Leaders walk in shoes of refugees
Standing in a dark room, I was taken aback by the sound of guns as shouting soldiers burst in, hurtling us this way and that. In the noisy, humid air rank with smoke, I could make no sense ofmy surroundings.
In that moment, I almost forgot that I was at theWorld Economic Forum in Davos, in the Swiss Alps, where global elites gather every year.
Indeed, I was, but I also was in a 75-minute simulation created by the Crossroads Foundation to help forum participants understand refugees’ plight.
We were given a new identity and put into cramped, noisy camps to routinely be inspected, interrogated, insulted and threatened. Although staged, the intense experience made me empathize with refugees.
Participants seemed to understand that global development is not just about growth and political promises, but improving the lives of everyone in society, especially those who feel marginalized.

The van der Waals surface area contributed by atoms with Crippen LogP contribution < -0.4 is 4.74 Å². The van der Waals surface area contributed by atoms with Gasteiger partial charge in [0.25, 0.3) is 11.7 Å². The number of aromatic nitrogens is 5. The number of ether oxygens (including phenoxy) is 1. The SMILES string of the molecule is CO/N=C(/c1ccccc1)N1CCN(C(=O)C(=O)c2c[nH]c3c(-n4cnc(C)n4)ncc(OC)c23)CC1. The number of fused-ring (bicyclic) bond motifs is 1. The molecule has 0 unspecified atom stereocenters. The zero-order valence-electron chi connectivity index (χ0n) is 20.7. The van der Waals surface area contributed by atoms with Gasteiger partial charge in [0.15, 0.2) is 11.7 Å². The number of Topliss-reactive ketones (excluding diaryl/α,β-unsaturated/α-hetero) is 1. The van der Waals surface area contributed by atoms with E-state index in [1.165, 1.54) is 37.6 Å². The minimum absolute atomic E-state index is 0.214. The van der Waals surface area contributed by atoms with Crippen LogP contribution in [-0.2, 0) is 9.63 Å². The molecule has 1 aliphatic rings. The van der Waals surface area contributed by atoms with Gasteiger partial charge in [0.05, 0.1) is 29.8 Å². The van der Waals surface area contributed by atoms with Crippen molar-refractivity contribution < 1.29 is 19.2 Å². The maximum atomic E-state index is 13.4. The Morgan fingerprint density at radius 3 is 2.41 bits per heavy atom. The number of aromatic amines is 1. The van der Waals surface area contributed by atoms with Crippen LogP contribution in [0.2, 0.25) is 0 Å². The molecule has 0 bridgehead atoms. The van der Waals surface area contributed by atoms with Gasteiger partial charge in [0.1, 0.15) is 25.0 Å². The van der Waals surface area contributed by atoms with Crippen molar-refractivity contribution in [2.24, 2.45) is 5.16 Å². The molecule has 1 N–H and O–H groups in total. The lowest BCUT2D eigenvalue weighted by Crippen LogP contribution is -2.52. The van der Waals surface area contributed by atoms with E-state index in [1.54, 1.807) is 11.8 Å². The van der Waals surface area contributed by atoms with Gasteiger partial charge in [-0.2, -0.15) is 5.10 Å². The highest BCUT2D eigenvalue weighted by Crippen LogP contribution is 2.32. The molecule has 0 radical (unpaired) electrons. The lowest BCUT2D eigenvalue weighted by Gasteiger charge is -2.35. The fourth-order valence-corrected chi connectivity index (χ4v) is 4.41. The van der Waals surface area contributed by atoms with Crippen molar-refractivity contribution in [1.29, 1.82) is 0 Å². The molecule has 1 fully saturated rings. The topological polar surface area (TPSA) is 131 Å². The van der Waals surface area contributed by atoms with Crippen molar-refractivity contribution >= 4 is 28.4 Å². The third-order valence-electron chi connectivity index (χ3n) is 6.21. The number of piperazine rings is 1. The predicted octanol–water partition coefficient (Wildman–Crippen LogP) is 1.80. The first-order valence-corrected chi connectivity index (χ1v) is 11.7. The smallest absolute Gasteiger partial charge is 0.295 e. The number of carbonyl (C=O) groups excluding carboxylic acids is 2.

Inclusive growth was a key part of President Xi Jinping’s powerful opening speech at the forum this year, and I felt deeply moved when I heard him express compassion for the recent waves of refugees from theMiddle East andNorth Africa.
“Several million people have been displaced, and some small children lost their lives while crossing the rough sea. This is indeed heartbreaking,” I heard him say.
Xi said the solution lies in making peace, promoting reconciliation and restoring stability— solutions China has championed.
China promised to join the newPeacekeeping Capability Readiness System and committed a standby military force of 8,000. China also will train 2,000 international peacekeepers, provide $100 million in military aid to the African Union, and send its first helicopter squad to peacekeeping operations in Africa. Those commitments are now in the process of being implemented.
I will not forget the plight of the refugees from theMiddle East andNorth Africa, and I felt proud that our president cares so much about their situation.